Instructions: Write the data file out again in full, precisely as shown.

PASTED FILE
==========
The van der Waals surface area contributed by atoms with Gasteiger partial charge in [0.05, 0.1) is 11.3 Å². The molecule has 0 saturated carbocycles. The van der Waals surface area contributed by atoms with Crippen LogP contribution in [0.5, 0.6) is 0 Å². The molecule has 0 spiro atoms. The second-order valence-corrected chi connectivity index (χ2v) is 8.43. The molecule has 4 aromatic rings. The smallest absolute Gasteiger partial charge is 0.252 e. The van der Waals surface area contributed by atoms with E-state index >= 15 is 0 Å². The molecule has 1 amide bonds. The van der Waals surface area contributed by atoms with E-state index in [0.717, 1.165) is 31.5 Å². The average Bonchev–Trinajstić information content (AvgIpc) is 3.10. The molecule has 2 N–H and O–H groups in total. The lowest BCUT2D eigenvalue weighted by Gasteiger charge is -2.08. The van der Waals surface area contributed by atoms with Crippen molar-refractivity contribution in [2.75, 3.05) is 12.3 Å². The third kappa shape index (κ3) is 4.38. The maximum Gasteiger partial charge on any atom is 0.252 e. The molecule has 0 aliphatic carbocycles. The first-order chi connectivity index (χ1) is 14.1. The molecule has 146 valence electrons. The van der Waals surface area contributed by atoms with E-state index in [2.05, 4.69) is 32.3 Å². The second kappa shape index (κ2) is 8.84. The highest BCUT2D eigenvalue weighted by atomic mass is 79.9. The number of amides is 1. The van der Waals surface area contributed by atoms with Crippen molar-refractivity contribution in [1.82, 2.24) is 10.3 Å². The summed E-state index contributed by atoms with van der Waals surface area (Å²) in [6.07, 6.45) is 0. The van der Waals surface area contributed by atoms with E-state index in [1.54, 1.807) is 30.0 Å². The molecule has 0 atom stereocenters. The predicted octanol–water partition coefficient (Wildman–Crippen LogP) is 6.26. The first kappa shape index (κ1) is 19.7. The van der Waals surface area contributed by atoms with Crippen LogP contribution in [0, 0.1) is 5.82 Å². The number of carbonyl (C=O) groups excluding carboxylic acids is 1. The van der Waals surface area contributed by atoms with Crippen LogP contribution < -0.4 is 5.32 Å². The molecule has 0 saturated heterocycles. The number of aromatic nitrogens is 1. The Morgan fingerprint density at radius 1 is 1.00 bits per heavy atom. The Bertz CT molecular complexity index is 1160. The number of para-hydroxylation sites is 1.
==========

The van der Waals surface area contributed by atoms with Gasteiger partial charge in [0.05, 0.1) is 11.3 Å². The molecule has 0 saturated carbocycles. The van der Waals surface area contributed by atoms with Crippen LogP contribution in [0.5, 0.6) is 0 Å². The molecule has 0 spiro atoms. The second-order valence-corrected chi connectivity index (χ2v) is 8.43. The molecule has 4 aromatic rings. The smallest absolute Gasteiger partial charge is 0.252 e. The van der Waals surface area contributed by atoms with E-state index >= 15 is 0 Å². The molecule has 1 amide bonds. The van der Waals surface area contributed by atoms with E-state index in [0.717, 1.165) is 31.5 Å². The average Bonchev–Trinajstić information content (AvgIpc) is 3.10. The molecule has 2 N–H and O–H groups in total. The lowest BCUT2D eigenvalue weighted by Gasteiger charge is -2.08. The van der Waals surface area contributed by atoms with Crippen molar-refractivity contribution in [2.75, 3.05) is 12.3 Å². The third kappa shape index (κ3) is 4.38. The maximum Gasteiger partial charge on any atom is 0.252 e. The molecule has 0 aliphatic carbocycles. The first-order chi connectivity index (χ1) is 14.1. The molecule has 146 valence electrons. The van der Waals surface area contributed by atoms with E-state index in [2.05, 4.69) is 32.3 Å². The second kappa shape index (κ2) is 8.84. The highest BCUT2D eigenvalue weighted by atomic mass is 79.9. The number of amides is 1. The van der Waals surface area contributed by atoms with Crippen molar-refractivity contribution in [1.82, 2.24) is 10.3 Å². The summed E-state index contributed by atoms with van der Waals surface area (Å²) in [6.07, 6.45) is 0. The van der Waals surface area contributed by atoms with E-state index in [1.54, 1.807) is 30.0 Å². The molecule has 0 atom stereocenters. The predicted octanol–water partition coefficient (Wildman–Crippen LogP) is 6.26. The first kappa shape index (κ1) is 19.7. The van der Waals surface area contributed by atoms with Crippen LogP contribution in [0, 0.1) is 5.82 Å². The number of carbonyl (C=O) groups excluding carboxylic acids is 1. The van der Waals surface area contributed by atoms with Crippen LogP contribution < -0.4 is 5.32 Å². The molecule has 0 saturated heterocycles. The number of aromatic nitrogens is 1. The Morgan fingerprint density at radius 1 is 1.00 bits per heavy atom. The Bertz CT molecular complexity index is 1160. The number of para-hydroxylation sites is 1.